In 1850 Herman Melville’s novel White Jacket included a vision of American destiny that in retrospect seems intolerably arrogant and hypernationalistic. In his defence, it can only be said that he was expressing views that were far from unusual for Americans of the time, and that this sense of limitless potentiality is explicable in terms of the astonishing progress of his country in the previous three decades. Melville wrote: And we Americans are the peculiar, chosen people – the Israel of our time; we bear the ark of the liberties of the world. Seventy years ago we escaped from thrall; and besides our first birth-right – embracing one continent of earth – God has given us for a future inheritance the broad domains of the political pagans, that shall yet come and lie down under the shade of our ark, without bloody hands being lifted. God has predestinated, mankind expects, great things from our race; and great things we feel in our souls. The rest of the nations must soon be in our rear.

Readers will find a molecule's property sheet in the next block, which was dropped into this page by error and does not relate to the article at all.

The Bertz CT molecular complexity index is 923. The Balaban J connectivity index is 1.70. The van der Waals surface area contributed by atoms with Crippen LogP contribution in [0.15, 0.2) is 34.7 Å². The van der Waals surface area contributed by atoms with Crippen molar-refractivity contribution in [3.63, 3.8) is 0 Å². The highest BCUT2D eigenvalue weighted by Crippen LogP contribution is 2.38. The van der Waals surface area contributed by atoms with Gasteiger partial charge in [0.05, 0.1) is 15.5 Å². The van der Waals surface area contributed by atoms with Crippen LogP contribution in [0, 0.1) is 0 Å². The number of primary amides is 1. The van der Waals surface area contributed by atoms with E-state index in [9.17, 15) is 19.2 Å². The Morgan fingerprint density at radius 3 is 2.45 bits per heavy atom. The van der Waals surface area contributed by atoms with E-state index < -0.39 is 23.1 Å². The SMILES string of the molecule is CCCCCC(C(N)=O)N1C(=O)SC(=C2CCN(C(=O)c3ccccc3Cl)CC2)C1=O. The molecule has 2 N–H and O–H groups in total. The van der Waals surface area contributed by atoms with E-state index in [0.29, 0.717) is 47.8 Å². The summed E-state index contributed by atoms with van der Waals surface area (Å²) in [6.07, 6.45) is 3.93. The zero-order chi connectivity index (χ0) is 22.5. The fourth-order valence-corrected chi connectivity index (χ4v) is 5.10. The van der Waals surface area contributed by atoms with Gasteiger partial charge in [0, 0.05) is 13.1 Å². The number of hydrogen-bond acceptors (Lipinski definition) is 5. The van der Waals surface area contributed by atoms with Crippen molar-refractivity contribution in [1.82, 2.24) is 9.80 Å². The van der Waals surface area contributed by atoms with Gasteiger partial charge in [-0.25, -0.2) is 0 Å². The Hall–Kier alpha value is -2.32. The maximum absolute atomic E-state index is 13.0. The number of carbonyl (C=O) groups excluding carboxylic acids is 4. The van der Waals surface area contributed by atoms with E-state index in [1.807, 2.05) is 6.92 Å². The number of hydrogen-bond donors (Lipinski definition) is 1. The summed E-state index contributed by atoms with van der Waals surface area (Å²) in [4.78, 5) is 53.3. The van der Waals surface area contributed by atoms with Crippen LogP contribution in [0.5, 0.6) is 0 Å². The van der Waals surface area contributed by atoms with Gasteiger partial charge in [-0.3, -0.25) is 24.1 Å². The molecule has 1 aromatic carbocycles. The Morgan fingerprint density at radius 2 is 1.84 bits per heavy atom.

Swipe to navigate through the chapters of this book
Please log in to get access to this content
To get access to this content you need the following product:
- Expansion and Crisis, 1825–65
- Macmillan Education UK
- Sequence number
- Chapter number